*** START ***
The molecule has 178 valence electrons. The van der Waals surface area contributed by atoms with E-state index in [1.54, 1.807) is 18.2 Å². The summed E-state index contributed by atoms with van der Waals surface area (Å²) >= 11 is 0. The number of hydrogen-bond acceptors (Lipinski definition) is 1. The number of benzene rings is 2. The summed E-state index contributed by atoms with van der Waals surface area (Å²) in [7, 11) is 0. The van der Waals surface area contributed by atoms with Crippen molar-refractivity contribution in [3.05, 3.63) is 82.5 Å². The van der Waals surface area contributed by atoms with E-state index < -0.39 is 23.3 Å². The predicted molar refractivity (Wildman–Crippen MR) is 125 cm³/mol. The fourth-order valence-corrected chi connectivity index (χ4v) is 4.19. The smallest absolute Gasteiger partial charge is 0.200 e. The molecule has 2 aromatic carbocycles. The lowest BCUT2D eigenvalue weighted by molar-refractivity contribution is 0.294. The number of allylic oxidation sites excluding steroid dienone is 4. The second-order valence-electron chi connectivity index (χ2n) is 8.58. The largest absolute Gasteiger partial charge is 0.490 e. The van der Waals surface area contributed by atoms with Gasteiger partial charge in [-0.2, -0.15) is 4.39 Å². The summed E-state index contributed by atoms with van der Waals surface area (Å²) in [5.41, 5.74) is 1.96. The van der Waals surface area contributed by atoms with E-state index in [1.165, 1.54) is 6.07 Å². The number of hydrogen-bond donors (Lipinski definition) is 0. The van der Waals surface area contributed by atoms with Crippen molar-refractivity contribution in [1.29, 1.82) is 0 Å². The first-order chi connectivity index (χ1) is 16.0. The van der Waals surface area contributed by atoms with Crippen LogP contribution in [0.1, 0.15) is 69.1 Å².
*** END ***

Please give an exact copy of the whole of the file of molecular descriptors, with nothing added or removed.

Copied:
The molecule has 178 valence electrons. The van der Waals surface area contributed by atoms with E-state index in [1.54, 1.807) is 18.2 Å². The summed E-state index contributed by atoms with van der Waals surface area (Å²) >= 11 is 0. The number of hydrogen-bond acceptors (Lipinski definition) is 1. The number of benzene rings is 2. The summed E-state index contributed by atoms with van der Waals surface area (Å²) in [7, 11) is 0. The van der Waals surface area contributed by atoms with Crippen molar-refractivity contribution in [3.05, 3.63) is 82.5 Å². The van der Waals surface area contributed by atoms with E-state index < -0.39 is 23.3 Å². The predicted molar refractivity (Wildman–Crippen MR) is 125 cm³/mol. The fourth-order valence-corrected chi connectivity index (χ4v) is 4.19. The smallest absolute Gasteiger partial charge is 0.200 e. The molecule has 2 aromatic carbocycles. The lowest BCUT2D eigenvalue weighted by molar-refractivity contribution is 0.294. The number of allylic oxidation sites excluding steroid dienone is 4. The second-order valence-electron chi connectivity index (χ2n) is 8.58. The largest absolute Gasteiger partial charge is 0.490 e. The van der Waals surface area contributed by atoms with Gasteiger partial charge in [-0.2, -0.15) is 4.39 Å². The summed E-state index contributed by atoms with van der Waals surface area (Å²) in [5.41, 5.74) is 1.96. The van der Waals surface area contributed by atoms with E-state index in [1.165, 1.54) is 6.07 Å². The number of hydrogen-bond donors (Lipinski definition) is 0. The van der Waals surface area contributed by atoms with Crippen molar-refractivity contribution in [1.29, 1.82) is 0 Å². The first-order chi connectivity index (χ1) is 16.0. The van der Waals surface area contributed by atoms with Crippen LogP contribution in [0.1, 0.15) is 69.1 Å².